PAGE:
Government of Enrico Letta

Enrico Letta The new Italian government was announced Saturday, 27th April at 17:00. Under the leadership of Premier Enrico Letta, a 47-year-old from Pisa, this is the 62nd government of the Italian Republic, the first of the XVII Legislature after a stalemate of over two months.
The task of forming the government was entrusted to Enrico Letta by the President of the Republic Giorgio Napolitano on 24 April 2013, after having determined that the elections of February 24 and 25 had not given a clear majority. Letta succeded in mediating the differences and was supported by three parties: Democratic Party, Popolo delle Libertà and Scelta Civica. This is the government with most women so far, and the first to include an African American lady.

Enrico Letta

Enrico Letta Enrico Letta (Pisa, 20 August 1966), a member of the Democratic Party, is the son of Anna Banchi and Giorgio Letta, a Maths Professor at the University of Pisa, a member of the Accademia Nazionale dei Lincei and the National Academy of Sciences. He is also the nephew of Gianni Letta (a political adversary to Enrico), one of the main collaborators of Silvio Berlusconi's center-right party in the "People of Freedom". The Letta family is originary from Aielli, a village near Avezzano, in the Province of L'Aquila.

He spent part of his childhood in Strasbourg where he attended the high school. He graduated in international political sciences at the University of Pisa. He obtained his PhD in European Community Law at the Scuola Superiore Sant'Anna of Pisa. He is married and has three children. On 24th April he went to receive his nomination from President Napolitano in his own family car, with a baby stroller in the back, which in a way set up a blueprint for a different style in Italian politics, plagued so far with scandals and privileges.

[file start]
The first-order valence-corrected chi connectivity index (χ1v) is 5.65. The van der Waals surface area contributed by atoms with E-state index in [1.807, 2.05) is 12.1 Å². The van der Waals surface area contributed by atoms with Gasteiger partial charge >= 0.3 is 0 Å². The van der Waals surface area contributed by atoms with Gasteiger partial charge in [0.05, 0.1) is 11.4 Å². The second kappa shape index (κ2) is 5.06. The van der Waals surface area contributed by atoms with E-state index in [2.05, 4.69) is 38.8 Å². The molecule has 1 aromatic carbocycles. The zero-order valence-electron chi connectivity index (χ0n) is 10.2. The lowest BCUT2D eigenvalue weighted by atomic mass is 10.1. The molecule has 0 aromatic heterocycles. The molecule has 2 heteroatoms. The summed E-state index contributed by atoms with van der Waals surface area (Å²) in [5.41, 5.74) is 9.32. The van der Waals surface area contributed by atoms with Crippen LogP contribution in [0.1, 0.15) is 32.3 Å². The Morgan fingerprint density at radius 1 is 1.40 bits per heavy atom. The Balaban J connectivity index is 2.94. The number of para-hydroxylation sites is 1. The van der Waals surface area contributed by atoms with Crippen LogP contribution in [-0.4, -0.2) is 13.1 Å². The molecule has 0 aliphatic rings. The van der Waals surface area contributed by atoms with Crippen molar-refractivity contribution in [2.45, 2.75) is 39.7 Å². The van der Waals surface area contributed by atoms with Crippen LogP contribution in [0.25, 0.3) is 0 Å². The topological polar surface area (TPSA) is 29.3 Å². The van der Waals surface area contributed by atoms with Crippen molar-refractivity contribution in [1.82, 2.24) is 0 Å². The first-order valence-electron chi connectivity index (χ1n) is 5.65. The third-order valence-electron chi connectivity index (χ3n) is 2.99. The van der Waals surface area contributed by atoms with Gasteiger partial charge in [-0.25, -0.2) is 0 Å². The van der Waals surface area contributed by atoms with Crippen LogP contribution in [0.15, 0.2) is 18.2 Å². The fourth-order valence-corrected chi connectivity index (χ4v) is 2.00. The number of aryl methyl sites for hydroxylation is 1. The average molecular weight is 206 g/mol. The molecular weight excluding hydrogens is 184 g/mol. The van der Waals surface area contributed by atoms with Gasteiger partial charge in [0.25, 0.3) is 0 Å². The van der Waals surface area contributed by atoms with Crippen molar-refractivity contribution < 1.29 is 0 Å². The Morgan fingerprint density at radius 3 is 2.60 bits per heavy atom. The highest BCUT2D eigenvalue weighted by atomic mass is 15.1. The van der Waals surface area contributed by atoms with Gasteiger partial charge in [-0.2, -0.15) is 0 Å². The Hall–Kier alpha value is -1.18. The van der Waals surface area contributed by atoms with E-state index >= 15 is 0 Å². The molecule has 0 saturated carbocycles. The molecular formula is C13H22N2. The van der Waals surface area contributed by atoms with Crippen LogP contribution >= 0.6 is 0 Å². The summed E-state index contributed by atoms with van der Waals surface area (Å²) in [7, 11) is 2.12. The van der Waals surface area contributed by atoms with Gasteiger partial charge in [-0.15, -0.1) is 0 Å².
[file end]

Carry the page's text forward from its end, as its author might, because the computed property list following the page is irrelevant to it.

The Letta family

The Letta family, that gave so much prestige to the Marsica, is originary of Aielli. The ancestor, Luigi Letta, married Luisa Ranalletta, and they had eight children. A large family that was to meet a cruel fate. The terrible earthquake of the morning of January 13, 1915 that razed Avezzano to the ground, did not spare Aielli: the Letta house collapsed, Louisa and three daughters were killed. The other children were saved, because they were in a boarding school at Tivoli.

Among the survivors was also Vincenzo, who was then 12 years old. He graduated in law at the University of Rome, and began his training at the De Vincentiis law firm, in Avezzano. Between Vincenzo and the daughter of the De Vincentiis lawyer, Maria, it was love at first sight. The two got married in 1931 and gave birth their eight children: Luigi, Gianni, Giorgio, Maria Teresa, Corrado, Francesca Romana, Cesare and Adriana. [summarized from IlCentro, Abruzzo newspaper].

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